PHOENIX – Arizona’s monsoon season officially ends Sept. 30, and this year’s rains already have made 2021 among the highest on record.
The season, which begins June 15, started off fairly dry, but once the monsoon rains arrived, they broke records in some areas of the state, Arizona State Climatologist Erinanne Saffell said. By the end of July, 84% more monsoonal rain had fallen in Phoenix than all of last summer, and drought conditions improved in parts of the state.
The Salt and Verde rivers watershed, which stretches across 12,500 square miles of central Arizona, had its wettest July and August in 1921, but 2021 wasn’t far behind. The 2014 season produced 6.34 inches of rain in Phoenix and spawned a Sept. 8 deluge dubbed the “storm of the century.” It was the seventh wettest monsoon on record. So far this monsoon, 3.88 inches have fallen in Phoenix, according to the National Weather Service.
“There was a period of time in July where we literally didn’t turn on our irrigation system for about 12 or 13 days consecutively,” said Dana Parish, DC Ranch golf course superintendent. “In our water budget we’ve probably saved close to $26,000 in water costs with the rain we’ve gotten over the last couple months.”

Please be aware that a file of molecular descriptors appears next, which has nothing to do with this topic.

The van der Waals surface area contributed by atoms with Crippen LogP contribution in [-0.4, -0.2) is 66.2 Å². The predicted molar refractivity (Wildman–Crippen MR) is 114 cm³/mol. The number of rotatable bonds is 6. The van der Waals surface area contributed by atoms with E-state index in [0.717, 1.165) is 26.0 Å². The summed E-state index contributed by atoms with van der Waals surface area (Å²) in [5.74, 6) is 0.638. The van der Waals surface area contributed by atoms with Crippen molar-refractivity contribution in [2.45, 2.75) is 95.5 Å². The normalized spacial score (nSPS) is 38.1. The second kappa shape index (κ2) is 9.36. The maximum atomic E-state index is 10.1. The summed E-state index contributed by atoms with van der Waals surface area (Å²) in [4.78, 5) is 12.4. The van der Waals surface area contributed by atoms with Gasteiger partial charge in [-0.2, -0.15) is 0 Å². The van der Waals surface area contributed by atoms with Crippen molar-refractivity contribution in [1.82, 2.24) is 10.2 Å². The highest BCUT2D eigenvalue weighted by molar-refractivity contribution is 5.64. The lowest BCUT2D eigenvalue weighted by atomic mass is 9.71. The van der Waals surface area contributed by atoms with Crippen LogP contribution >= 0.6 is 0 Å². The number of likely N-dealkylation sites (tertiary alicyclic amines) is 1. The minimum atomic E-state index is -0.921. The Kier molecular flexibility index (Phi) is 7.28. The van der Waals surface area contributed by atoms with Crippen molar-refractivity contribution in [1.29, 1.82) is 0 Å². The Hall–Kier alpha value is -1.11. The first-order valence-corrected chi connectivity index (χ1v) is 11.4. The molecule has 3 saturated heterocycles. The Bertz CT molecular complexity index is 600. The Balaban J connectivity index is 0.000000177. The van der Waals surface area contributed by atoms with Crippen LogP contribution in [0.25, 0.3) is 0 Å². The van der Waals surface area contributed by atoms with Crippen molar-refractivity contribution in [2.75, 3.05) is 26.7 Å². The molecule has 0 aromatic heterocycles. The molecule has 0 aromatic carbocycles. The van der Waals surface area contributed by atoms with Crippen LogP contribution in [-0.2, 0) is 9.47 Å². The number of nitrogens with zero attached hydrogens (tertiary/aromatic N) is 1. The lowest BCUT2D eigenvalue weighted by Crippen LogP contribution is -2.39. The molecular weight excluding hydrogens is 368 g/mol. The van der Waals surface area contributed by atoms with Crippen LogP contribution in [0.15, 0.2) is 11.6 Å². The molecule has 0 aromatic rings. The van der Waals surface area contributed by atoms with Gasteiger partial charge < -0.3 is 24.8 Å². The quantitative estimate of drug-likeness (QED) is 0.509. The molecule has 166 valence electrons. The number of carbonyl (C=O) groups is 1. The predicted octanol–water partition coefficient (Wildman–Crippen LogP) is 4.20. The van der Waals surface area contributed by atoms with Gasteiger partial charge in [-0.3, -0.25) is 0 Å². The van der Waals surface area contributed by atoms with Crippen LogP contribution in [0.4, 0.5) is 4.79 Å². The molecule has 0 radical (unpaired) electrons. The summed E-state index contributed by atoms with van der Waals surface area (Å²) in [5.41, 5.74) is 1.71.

In addition to helping golf courses and other outdoor businesses, this year’s rains replenished reservoirs serving metro Phoenix.
“We’ve actually been able to moderate our drought with the summer precipitation, which is exceptional and amazing,” Saffell said. “We’ve actually had enough precipitation where we can put water into our reservoirs, which is unheard of in summer, typically.”
Roosevelt Lake, east of Mesa and among the largest reservoirs in the state, is 69% full, up 4 percentage points since July, according to Watershed Connection.
Normally, she said, the Valley has to wait for winter precipitation to help with drought conditions, as winter rain and snow is more consistent, and snowpack melting on higher ground helps replenish soil moisture with enough left to flow downstream. But this year’s summer rains helped, with the U.S. Drought Monitor improving by three levels out of five.
Despite the improvements, however, much of the state remains in long-term drought. And forecasters are predicting, with increasing confidence, a La Niña this winter. Statistically, La Niña events bring drier-than-normal conditions to much of the southern U.S., including Arizona.
The Salt River Project, one of the state’s largest utilities, advises residents to continue to practice water conservation despite the summer rains.